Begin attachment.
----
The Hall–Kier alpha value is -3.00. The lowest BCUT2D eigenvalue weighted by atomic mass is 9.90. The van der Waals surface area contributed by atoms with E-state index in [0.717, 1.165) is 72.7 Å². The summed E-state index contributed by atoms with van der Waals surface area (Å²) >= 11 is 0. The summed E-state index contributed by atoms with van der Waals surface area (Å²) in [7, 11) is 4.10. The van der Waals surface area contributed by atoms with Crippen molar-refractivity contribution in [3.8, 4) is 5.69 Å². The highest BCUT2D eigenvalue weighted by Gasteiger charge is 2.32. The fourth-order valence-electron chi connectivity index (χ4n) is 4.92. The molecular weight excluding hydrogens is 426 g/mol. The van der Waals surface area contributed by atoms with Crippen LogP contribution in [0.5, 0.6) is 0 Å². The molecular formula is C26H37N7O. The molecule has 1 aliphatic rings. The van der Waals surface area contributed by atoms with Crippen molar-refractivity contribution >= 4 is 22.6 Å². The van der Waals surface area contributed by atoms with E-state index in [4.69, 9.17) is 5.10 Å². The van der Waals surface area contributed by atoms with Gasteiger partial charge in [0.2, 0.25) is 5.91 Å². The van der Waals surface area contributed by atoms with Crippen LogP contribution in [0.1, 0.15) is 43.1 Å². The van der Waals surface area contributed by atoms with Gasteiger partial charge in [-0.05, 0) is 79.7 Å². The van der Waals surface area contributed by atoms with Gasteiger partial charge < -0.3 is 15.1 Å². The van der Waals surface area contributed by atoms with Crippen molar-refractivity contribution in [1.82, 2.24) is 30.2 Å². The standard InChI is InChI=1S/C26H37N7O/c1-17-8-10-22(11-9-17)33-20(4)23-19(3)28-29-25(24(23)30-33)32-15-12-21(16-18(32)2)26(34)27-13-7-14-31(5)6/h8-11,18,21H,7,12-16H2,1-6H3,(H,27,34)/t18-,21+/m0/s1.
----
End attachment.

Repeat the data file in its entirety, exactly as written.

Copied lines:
The Hall–Kier alpha value is -3.00. The lowest BCUT2D eigenvalue weighted by atomic mass is 9.90. The van der Waals surface area contributed by atoms with E-state index in [0.717, 1.165) is 72.7 Å². The summed E-state index contributed by atoms with van der Waals surface area (Å²) >= 11 is 0. The summed E-state index contributed by atoms with van der Waals surface area (Å²) in [7, 11) is 4.10. The van der Waals surface area contributed by atoms with Crippen molar-refractivity contribution in [3.8, 4) is 5.69 Å². The highest BCUT2D eigenvalue weighted by Gasteiger charge is 2.32. The fourth-order valence-electron chi connectivity index (χ4n) is 4.92. The molecular weight excluding hydrogens is 426 g/mol. The van der Waals surface area contributed by atoms with Crippen LogP contribution in [0.5, 0.6) is 0 Å². The molecular formula is C26H37N7O. The molecule has 1 aliphatic rings. The van der Waals surface area contributed by atoms with Crippen molar-refractivity contribution >= 4 is 22.6 Å². The van der Waals surface area contributed by atoms with E-state index in [4.69, 9.17) is 5.10 Å². The van der Waals surface area contributed by atoms with Gasteiger partial charge in [0.2, 0.25) is 5.91 Å². The van der Waals surface area contributed by atoms with Crippen LogP contribution in [0.1, 0.15) is 43.1 Å². The van der Waals surface area contributed by atoms with Gasteiger partial charge in [-0.05, 0) is 79.7 Å². The van der Waals surface area contributed by atoms with Gasteiger partial charge < -0.3 is 15.1 Å². The van der Waals surface area contributed by atoms with Crippen molar-refractivity contribution in [1.82, 2.24) is 30.2 Å². The standard InChI is InChI=1S/C26H37N7O/c1-17-8-10-22(11-9-17)33-20(4)23-19(3)28-29-25(24(23)30-33)32-15-12-21(16-18(32)2)26(34)27-13-7-14-31(5)6/h8-11,18,21H,7,12-16H2,1-6H3,(H,27,34)/t18-,21+/m0/s1.